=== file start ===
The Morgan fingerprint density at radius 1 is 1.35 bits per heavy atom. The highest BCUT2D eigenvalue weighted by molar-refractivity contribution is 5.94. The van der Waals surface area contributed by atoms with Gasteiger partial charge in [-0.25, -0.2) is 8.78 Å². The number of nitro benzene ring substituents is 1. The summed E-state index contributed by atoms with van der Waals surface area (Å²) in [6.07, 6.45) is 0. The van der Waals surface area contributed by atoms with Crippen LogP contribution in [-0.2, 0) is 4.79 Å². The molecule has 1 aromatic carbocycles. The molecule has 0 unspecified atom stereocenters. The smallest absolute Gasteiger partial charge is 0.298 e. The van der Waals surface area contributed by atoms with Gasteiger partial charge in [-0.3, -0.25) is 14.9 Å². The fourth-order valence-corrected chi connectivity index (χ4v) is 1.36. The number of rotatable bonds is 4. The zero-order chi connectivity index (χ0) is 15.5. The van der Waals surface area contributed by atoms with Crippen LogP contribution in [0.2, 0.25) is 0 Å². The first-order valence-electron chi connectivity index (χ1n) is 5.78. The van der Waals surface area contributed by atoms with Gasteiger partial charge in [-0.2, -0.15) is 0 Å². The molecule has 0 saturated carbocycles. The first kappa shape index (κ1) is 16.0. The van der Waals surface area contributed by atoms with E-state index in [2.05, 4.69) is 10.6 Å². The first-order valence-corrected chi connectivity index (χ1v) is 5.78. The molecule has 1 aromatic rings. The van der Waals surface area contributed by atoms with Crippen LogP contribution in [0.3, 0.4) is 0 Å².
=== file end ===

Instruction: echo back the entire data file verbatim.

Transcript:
The Morgan fingerprint density at radius 1 is 1.35 bits per heavy atom. The highest BCUT2D eigenvalue weighted by molar-refractivity contribution is 5.94. The van der Waals surface area contributed by atoms with Gasteiger partial charge in [-0.25, -0.2) is 8.78 Å². The number of nitro benzene ring substituents is 1. The summed E-state index contributed by atoms with van der Waals surface area (Å²) in [6.07, 6.45) is 0. The van der Waals surface area contributed by atoms with Crippen LogP contribution in [-0.2, 0) is 4.79 Å². The molecule has 1 aromatic carbocycles. The molecule has 0 unspecified atom stereocenters. The smallest absolute Gasteiger partial charge is 0.298 e. The van der Waals surface area contributed by atoms with Gasteiger partial charge in [-0.3, -0.25) is 14.9 Å². The fourth-order valence-corrected chi connectivity index (χ4v) is 1.36. The number of rotatable bonds is 4. The zero-order chi connectivity index (χ0) is 15.5. The van der Waals surface area contributed by atoms with Crippen LogP contribution in [0.2, 0.25) is 0 Å². The first-order valence-electron chi connectivity index (χ1n) is 5.78. The van der Waals surface area contributed by atoms with Gasteiger partial charge in [-0.2, -0.15) is 0 Å². The molecule has 0 saturated carbocycles. The first kappa shape index (κ1) is 16.0. The van der Waals surface area contributed by atoms with E-state index in [2.05, 4.69) is 10.6 Å². The first-order valence-corrected chi connectivity index (χ1v) is 5.78. The molecule has 1 aromatic rings. The van der Waals surface area contributed by atoms with Crippen LogP contribution in [0.3, 0.4) is 0 Å².